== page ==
Thomas Kivisto, who helped found SemGroup, had been on the board of directors of
BOK since 2006. Kivisto stepped down from the top job at SemGroup last week
after a cash crunch stemming from its oil hedging program forced it to consider
a bankruptcy filing.

BOK engaged in regular hedging transactions with
SemGroup, which trades over 500,000 barrels per day of crude oil. As of Dec. 31,
2007 SemGroup had hedged 21 million barrels of oil and some natural gas with
BOK, the bank said in its proxy filing with the Securities and Exchange

As of Dec. 31, 2007, the short value of these hedges with
SemGroup was $130 million, BOK said in its proxy filing.

BOk, Taylor, Boylan, Kivisto, Kaiser, Lybarger and a slew of other players were all very closely linked with four major stories of the past three weeks; the Great Plains settlement, the Drillers Ballpark, Taylor's use of "Mayor Force One" to fly her city council around the country and the financial troubles at SemGroup.

Coincidence? Get a life!
Two people were the primary spokes people selling the new Drillers Ballpark. They were Bank of Oklahoma President Stan Lybarger, and Peter Boylan, formerly the President of TV Guide. I got curious about why Boylan was chosen, aside from his deep financial knowledge and negotiating skills. I also began wondering who took Kathy Taylor's place on the Bank of Oklahoma Board of Directors.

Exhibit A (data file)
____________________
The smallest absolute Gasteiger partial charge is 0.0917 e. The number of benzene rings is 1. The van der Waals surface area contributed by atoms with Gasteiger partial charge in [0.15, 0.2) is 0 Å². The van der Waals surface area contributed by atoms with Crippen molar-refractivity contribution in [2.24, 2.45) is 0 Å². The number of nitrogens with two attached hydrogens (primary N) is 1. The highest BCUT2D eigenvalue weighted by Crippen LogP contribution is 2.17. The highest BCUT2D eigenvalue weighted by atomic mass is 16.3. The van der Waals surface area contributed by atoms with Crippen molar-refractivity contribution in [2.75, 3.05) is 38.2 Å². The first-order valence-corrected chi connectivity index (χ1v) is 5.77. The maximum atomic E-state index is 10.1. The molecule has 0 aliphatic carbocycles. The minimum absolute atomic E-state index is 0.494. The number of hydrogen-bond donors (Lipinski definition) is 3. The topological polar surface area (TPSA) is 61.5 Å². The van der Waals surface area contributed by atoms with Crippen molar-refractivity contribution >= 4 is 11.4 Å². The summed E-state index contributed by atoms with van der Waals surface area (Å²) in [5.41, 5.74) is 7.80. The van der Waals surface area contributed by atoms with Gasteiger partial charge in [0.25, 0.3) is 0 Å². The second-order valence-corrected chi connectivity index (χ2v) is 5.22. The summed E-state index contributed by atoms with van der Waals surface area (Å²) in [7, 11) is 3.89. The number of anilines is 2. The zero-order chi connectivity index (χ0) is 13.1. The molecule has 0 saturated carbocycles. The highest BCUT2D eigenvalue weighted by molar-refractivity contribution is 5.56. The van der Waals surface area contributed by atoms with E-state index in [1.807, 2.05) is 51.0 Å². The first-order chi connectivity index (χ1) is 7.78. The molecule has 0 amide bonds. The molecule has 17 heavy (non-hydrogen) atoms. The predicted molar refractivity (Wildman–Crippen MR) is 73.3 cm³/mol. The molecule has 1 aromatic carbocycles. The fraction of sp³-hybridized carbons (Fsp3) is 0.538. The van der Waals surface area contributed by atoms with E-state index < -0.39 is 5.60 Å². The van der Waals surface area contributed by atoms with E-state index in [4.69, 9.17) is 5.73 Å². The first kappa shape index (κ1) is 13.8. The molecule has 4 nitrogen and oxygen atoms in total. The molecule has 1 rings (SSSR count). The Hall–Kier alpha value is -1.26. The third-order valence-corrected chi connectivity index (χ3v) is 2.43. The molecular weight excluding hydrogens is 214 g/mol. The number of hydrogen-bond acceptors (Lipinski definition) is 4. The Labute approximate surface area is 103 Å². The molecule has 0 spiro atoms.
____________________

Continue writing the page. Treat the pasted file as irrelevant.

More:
So I did a bit of research. It shouldn't come as a surprise to anyone that follows Tulsa's oligarchical political scene that, lo and behold, Peter Boylan turned up on a list of BOk Directors. It should be noted with a tinge of sad irony, that it appears that Mayor Taylor's spot on the board was taken by Tom Kivisto, who was just this Friday, relieved of his duties as CEO of Semgroup here in Tulsa.

As you'll learn at any ballpark in America, when that cute young woman approaches you and asks you if you want to by a program, "You can't tell the players if you don't have a program."

Here is the list of the entire Board of Directors for BOk:

Sharon BellAge 56Joined 1993Director

Sharon J. Bell has been Director of BOK Financial Corporation., since 1993. She is Attorney and Managing Partner, Rogers and Bell (Tulsa, Oklahoma); Trustee and General Counsel, Chapman-McFarlin Interests; formerly a Director and President of Red River Oil Company (oil and gas exploration and development).

William Durrett771991Director